A High Court test case decided yesterday that members of the armed forces are not employees for the purposes of the pre-1 April 2013 fixed success fee regime in employers’ liability claims.
Counsel for the Ministry of Defence (MoD) told the court that the novel point was important in a significant number of continuing pre-Jackson cases.
Broni & Ors v Ministry of Defence  EWHC 66 (QB)  brought together three claims relating to injuries suffered by servicemen while training. Both Master O’Hare in two of them and Deputy Master James in the other decided that they were employees as required by the old CPR 45.20.
This defined an employee by reference to section 2(1) of the Employers Liability (Compulsory Insurance) Act 1969 as “an individual who has entered into or works under a contract of service or apprenticeship with an employer”.
The claimants argued that the law is clear that a serving member of the armed services is not an employee under a contract of service and there was no proper basis for construing part 45 more broadly.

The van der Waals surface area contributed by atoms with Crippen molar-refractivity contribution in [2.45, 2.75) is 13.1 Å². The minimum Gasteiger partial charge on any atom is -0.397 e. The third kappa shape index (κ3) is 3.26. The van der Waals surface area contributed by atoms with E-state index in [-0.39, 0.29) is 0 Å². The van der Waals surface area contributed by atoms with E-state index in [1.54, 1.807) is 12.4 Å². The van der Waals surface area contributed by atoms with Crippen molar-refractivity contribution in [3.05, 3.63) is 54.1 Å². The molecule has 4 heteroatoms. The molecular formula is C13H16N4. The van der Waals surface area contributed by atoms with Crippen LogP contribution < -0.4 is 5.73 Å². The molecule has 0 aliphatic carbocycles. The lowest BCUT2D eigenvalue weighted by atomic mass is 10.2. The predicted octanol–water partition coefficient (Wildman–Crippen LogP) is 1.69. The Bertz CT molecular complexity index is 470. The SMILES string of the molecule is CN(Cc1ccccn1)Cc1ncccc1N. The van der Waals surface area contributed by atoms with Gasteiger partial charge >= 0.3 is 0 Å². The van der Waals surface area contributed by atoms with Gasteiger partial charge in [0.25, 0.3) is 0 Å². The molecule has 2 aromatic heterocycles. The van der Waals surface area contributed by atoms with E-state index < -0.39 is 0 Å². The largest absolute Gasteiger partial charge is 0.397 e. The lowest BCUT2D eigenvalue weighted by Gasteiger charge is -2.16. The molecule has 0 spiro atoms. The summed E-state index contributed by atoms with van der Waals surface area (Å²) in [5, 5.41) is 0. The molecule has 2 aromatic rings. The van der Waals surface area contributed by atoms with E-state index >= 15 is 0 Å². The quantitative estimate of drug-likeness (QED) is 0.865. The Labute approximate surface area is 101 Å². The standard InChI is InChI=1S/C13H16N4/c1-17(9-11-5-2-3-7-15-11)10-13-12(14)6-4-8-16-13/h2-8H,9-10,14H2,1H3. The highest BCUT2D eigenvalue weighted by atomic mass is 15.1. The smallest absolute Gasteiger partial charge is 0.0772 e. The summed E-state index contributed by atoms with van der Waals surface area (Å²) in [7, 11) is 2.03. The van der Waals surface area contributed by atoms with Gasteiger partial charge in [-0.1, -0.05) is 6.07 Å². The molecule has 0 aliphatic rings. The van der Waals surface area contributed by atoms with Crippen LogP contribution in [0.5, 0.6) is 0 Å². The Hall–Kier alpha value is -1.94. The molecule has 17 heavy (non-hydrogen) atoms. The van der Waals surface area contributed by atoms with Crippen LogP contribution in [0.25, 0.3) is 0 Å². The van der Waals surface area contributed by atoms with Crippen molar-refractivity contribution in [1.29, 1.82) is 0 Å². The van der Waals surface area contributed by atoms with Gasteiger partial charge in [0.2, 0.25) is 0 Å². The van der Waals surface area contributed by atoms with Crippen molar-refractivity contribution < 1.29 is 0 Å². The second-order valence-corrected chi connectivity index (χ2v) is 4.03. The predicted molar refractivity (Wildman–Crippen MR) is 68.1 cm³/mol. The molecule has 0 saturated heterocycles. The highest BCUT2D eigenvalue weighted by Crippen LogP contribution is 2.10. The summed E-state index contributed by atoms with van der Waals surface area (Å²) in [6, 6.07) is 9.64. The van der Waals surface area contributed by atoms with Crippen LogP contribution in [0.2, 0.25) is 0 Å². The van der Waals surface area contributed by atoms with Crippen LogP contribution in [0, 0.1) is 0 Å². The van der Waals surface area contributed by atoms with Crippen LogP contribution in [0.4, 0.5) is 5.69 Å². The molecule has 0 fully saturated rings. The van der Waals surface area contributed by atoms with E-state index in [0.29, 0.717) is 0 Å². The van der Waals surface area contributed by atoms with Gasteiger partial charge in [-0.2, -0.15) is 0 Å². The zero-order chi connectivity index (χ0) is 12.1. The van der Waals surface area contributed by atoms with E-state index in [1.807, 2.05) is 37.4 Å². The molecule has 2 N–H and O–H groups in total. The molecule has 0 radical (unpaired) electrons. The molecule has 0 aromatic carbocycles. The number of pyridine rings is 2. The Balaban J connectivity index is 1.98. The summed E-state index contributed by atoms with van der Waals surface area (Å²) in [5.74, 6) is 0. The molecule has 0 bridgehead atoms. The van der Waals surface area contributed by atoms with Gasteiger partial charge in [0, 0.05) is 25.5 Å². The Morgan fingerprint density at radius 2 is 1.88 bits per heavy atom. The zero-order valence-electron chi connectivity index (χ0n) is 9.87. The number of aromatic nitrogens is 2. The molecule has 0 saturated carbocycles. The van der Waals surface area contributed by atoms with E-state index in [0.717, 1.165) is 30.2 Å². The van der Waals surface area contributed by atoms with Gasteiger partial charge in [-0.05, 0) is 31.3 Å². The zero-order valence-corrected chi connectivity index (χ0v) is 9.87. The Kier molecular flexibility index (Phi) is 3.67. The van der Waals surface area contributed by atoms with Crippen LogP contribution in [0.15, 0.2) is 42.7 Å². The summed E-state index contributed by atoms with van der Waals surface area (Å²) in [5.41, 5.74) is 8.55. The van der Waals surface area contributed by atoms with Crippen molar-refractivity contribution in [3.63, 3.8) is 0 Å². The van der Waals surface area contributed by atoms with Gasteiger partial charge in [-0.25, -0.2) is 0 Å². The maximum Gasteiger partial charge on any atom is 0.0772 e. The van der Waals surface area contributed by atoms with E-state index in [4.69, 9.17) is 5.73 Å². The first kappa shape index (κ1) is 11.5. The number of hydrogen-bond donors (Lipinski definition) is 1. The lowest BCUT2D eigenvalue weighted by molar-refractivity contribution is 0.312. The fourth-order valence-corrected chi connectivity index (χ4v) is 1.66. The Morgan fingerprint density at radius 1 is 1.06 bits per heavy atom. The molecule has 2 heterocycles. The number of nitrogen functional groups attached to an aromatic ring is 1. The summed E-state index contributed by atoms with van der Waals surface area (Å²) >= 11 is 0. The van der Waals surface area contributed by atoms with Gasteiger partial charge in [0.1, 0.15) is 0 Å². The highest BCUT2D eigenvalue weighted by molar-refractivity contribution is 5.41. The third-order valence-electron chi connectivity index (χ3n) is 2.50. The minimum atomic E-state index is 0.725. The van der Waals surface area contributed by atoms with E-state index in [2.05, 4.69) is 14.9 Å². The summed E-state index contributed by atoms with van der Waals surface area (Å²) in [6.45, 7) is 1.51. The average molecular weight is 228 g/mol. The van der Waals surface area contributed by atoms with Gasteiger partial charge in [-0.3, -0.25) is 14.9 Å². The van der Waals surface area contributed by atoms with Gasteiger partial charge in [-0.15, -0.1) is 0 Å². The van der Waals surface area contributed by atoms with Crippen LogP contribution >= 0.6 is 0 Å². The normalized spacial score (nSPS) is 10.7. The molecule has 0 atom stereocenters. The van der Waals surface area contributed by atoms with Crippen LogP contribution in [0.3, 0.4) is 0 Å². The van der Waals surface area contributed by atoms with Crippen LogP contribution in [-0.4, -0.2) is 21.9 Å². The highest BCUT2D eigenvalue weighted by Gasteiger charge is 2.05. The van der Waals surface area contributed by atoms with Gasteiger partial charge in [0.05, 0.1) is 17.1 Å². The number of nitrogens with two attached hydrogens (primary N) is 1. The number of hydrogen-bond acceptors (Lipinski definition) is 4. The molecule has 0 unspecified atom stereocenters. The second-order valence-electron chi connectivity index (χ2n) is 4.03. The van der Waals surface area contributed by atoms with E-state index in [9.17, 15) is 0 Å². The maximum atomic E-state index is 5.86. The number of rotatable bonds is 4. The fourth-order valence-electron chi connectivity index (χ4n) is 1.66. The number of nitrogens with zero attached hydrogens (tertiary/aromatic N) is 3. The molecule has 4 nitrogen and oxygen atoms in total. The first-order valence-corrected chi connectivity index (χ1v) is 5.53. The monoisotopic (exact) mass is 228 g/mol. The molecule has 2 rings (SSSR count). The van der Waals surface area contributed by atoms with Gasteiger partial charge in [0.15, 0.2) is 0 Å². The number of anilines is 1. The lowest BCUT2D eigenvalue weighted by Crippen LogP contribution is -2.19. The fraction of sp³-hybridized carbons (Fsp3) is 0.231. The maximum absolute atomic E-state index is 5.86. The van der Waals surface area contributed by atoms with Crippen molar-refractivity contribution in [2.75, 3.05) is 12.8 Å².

The Ministry of Defence responded by calling for a purposive approach to the construction of the words ‘contract of service’.
Mr Justice Supperstone found for the claimants, ruling that there was “no scope for giving a broad or purposive interpretation”.
He added: “The Ministry of Defence owe a duty of care to servicemen whether they work under a contract of service or not, both at common law and under the Health & Safety at Work Act 1974.”
The judge acknowledged that the ruling could cause difficulties at detailed assessments if the court had to investigate whether the claimant had a contract of service.
Determination of the success fees was remitted to Master Haworth.